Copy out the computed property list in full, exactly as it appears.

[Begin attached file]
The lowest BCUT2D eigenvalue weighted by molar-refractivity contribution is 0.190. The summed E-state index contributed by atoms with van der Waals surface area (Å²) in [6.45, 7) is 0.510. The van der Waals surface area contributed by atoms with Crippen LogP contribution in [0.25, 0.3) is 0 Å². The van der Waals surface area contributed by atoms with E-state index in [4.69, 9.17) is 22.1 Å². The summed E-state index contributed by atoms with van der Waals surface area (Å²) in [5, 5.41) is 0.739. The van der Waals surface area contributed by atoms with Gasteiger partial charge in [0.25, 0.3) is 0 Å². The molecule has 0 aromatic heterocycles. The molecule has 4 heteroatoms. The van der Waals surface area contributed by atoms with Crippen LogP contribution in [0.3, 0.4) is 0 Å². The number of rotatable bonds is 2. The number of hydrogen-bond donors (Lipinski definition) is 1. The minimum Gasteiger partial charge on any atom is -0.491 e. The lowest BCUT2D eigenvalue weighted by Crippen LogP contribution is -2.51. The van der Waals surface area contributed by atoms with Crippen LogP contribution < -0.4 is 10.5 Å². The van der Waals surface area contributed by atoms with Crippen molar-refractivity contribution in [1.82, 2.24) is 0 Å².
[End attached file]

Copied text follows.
The lowest BCUT2D eigenvalue weighted by molar-refractivity contribution is 0.190. The summed E-state index contributed by atoms with van der Waals surface area (Å²) in [6.45, 7) is 0.510. The van der Waals surface area contributed by atoms with Crippen LogP contribution in [0.25, 0.3) is 0 Å². The van der Waals surface area contributed by atoms with E-state index in [4.69, 9.17) is 22.1 Å². The summed E-state index contributed by atoms with van der Waals surface area (Å²) in [5, 5.41) is 0.739. The van der Waals surface area contributed by atoms with Gasteiger partial charge in [0.25, 0.3) is 0 Å². The molecule has 0 aromatic heterocycles. The molecule has 4 heteroatoms. The van der Waals surface area contributed by atoms with Crippen LogP contribution in [0.3, 0.4) is 0 Å². The number of rotatable bonds is 2. The number of hydrogen-bond donors (Lipinski definition) is 1. The minimum Gasteiger partial charge on any atom is -0.491 e. The lowest BCUT2D eigenvalue weighted by Crippen LogP contribution is -2.51. The van der Waals surface area contributed by atoms with Crippen LogP contribution < -0.4 is 10.5 Å². The van der Waals surface area contributed by atoms with Crippen molar-refractivity contribution in [1.82, 2.24) is 0 Å².